Mayella's "diary" in To Kill a MockingbirdIn To Kill a Mockingbird, what do you think Mayella would have written in her diary about her day in the witness stand?
Firstly, it is unlikely that Mayella would write in a diary: she was probably illiterate. Despite this, I think she would be confused about her feelings towards Tom Robinson still. She ultimately stood by her father and his interpretation of events even though he offered her little in terms of respect, kindness and humanity - all of which she got from Tom in his brief but significant attempts to help her. Mayella would be aware of her own lowly status in the eyes of the law and the community and would be baffled by Atticus' eloquence and gentleness in questioning her. She would be used to rejection, maybe even abuse, from the rest of the white community and probably would not have understood him treating her with dignity despite the inaccuracy of her testimony. I think that Mayella would have liked her voice to be heard by the community not in a courtroom to condemn any man, but as an appeal her humanity as well as Tom's. She may be frustrated that she was unable to express herself as an individual but also awestruck that the power of her words could kill a man.
I would think Mayella would write about how embarrassed she was and how Atticus made her look stupid in front of the town. She would also talk about her father and his abusive nature towards her and how Tom was the only person who was nice to her -- and he wasn't "even human." (I say the "even human" part because many racists didn't look at African Americans as people with feelings so, even if she wasn't completely racist, her family and father were so she probably inherited their feelings towards the race.) She could also talk about her worthlessness as a person since she's stuck at home, being told how useless she is, and raising her family as well.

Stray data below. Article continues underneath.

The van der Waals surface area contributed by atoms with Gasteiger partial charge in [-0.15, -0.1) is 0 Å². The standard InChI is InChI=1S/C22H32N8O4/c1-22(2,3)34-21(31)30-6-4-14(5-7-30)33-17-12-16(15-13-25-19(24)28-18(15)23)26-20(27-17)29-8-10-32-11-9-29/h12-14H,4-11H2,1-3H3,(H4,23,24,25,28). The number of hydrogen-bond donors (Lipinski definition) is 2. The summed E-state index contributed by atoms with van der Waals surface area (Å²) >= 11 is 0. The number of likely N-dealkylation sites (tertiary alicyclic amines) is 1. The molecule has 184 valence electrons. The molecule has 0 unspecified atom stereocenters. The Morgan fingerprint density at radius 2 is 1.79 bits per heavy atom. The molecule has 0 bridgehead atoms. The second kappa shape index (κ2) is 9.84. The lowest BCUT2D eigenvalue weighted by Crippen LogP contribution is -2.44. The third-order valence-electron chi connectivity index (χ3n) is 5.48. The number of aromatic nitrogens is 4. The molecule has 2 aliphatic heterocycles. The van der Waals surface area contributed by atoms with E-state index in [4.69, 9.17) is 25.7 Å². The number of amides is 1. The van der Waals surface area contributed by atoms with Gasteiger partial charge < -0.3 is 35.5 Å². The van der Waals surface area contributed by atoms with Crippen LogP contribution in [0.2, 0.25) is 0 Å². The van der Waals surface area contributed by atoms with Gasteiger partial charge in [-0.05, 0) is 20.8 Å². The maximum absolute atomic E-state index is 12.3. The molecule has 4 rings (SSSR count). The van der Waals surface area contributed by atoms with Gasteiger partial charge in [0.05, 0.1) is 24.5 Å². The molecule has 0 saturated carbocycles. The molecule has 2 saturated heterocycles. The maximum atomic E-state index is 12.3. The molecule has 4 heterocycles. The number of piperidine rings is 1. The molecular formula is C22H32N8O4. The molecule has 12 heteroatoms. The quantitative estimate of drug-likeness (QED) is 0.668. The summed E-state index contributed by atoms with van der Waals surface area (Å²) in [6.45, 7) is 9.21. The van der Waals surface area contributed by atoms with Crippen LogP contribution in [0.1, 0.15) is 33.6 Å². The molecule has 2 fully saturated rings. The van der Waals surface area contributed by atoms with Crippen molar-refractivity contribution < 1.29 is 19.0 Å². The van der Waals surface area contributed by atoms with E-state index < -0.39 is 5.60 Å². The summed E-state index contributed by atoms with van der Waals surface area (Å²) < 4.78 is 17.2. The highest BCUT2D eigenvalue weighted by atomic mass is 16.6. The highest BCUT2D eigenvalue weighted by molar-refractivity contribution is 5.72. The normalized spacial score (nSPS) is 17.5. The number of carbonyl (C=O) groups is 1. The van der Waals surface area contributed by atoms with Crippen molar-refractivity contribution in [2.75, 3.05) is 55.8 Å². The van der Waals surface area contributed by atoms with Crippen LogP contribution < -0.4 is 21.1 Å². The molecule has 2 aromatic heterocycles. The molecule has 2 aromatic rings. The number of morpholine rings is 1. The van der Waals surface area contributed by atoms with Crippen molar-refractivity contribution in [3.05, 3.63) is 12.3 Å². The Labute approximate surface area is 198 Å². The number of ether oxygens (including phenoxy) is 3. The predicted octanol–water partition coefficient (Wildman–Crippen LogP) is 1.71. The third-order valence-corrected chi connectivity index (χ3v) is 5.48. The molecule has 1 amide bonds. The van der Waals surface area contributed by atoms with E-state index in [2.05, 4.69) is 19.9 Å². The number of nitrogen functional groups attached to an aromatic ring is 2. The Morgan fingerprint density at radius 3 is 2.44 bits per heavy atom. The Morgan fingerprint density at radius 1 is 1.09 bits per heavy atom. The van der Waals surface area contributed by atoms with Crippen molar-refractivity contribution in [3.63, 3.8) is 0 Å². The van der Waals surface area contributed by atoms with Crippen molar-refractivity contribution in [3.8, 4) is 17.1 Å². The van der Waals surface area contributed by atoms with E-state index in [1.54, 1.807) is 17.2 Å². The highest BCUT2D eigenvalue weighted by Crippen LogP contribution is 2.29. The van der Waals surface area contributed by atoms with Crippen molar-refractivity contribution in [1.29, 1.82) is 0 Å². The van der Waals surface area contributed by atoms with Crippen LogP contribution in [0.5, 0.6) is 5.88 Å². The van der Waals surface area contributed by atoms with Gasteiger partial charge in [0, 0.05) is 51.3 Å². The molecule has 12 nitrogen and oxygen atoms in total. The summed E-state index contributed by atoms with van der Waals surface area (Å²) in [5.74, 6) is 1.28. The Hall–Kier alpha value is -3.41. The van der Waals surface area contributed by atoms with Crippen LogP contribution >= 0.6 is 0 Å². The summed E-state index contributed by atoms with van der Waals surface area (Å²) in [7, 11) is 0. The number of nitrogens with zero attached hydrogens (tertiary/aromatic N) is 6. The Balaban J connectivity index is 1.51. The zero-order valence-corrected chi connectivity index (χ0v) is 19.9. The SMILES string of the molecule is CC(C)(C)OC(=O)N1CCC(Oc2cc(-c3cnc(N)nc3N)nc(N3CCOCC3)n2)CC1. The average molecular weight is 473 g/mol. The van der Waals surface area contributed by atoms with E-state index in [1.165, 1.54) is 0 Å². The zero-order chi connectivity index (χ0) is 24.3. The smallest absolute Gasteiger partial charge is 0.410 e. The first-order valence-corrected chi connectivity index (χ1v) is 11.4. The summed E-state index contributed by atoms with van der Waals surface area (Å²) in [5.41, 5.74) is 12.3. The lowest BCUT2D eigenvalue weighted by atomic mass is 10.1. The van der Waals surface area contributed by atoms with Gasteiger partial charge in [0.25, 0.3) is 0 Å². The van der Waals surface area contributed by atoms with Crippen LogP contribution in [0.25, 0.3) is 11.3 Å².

I think Mayella would write of the relief she feels. By her testimony, Tom is sentenced, and that will appease her father. By the end of her testimony she realizes that everyone knows that her story isn't likely to be true, so her last, desparate attempt is to play "the race card." She essentially says, I am white, and you had better believe me. I think her fear of father's abuse overrides any other emotion she could have for anyone else.
Mayella Ewell would have written about her shame and humiliation, but I think she also would have written about her victory. Her behaviors were motivated by fear of her father, so she would have been victorious in deflecting his anger by testifying against Tom.